Sunny, serene San Diego, summer address for Everywhere Else, U.S.A., has thrown the sports world a roundhouse curve.
There will be no major league baseball here this weekend, no surfing contest, no pro beach volleyball tournament, no skateboard jamboree, no Frisbee fest, no speedboat races, no sailing regatta.
It is the middle of July, and San Diego is host to a national hockey tournament. The 27th U.S. National Roller Hockey Championships, to be exact.
Hockey tradition in Southern California is about as thin as the swimwear at Mission Beach. So why have best club hockey teams from Philadelphia, Detroit, Minnesota, St. Louis, Virginia and Baltimore come to San Diego for a national tournament?
Although San Diego has had various pro and college hockey teams, none relied on local talent.
The city didn’t even have enough roller hockey teams this year to form a league. And in the county there is only one roller rink that allows the sport: Skate San Diego, site of the national championships that started July 7 and conclude Saturday.
San Diego, however, has the Hosers, two-time national champions. And the sanctioning body of roller hockey--the United States Amateur Confederation of Roller Skating--believes San Diego is a prime marketing target.
There is evidence that the sport is beginning to take off here as it has in Los Angeles. Youngsters and adults alike are popping up in parking lots and tennis courts at schools and parks carrying sticks, plastic pucks and in-line roller skates.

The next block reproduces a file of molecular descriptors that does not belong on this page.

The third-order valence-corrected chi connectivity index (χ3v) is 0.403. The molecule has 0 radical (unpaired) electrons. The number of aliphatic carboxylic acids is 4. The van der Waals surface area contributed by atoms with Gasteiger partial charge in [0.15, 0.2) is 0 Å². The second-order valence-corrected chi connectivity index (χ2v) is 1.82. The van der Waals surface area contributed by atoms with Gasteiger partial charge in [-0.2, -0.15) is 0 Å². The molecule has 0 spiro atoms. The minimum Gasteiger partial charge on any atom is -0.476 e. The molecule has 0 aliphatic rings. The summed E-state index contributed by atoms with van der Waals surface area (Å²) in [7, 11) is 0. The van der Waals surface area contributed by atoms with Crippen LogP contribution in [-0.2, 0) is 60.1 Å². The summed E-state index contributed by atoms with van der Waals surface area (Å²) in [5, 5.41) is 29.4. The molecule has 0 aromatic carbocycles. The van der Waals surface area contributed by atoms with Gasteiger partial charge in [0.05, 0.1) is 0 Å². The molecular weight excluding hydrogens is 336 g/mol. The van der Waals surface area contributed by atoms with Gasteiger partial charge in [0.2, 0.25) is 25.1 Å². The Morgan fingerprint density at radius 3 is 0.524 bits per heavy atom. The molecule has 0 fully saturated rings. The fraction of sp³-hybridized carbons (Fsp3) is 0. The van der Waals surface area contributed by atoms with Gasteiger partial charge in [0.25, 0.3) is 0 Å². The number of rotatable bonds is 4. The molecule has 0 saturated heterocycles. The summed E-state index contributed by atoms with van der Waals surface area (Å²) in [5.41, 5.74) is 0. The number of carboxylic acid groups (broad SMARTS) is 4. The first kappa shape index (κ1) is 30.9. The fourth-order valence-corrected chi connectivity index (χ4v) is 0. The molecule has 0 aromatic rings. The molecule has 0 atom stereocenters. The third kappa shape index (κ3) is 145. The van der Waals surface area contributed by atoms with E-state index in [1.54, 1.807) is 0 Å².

With the marketing of the relatively new in-line skates--commonly referred to as Rollerblades, a brand name--many kids have decided to shelve their skateboards, Hosers Coach Paul Chapey said.
Because the four wheels are set in a line and held in place by two blade-like brackets, in-lines both look and feel like ice skates. Suddenly, in a climate where a concrete slab is the closest thing to a frozen pond, youngsters are playing a strange new game. And in semi-arid San Diego, they’re getting the best of both worlds.
“For the kids, it’s becoming cool to be a hockey player,” Chapey said. “Skateboarding is a lifestyle, surfing is a lifestyle. If kids can slip that into their lifestyle--that they play hockey--that’ll get it going.
“It’s a neat sport. It’s pure fun. You’ve got speed and finesse. It’s a mental game, and you get to carry a stick.”
The players say roller hockey is lighter on physical violence and injuries than ice hockey. With the exception of the goalie, less equipment is required, significantly reducing costs. And it is great exercise.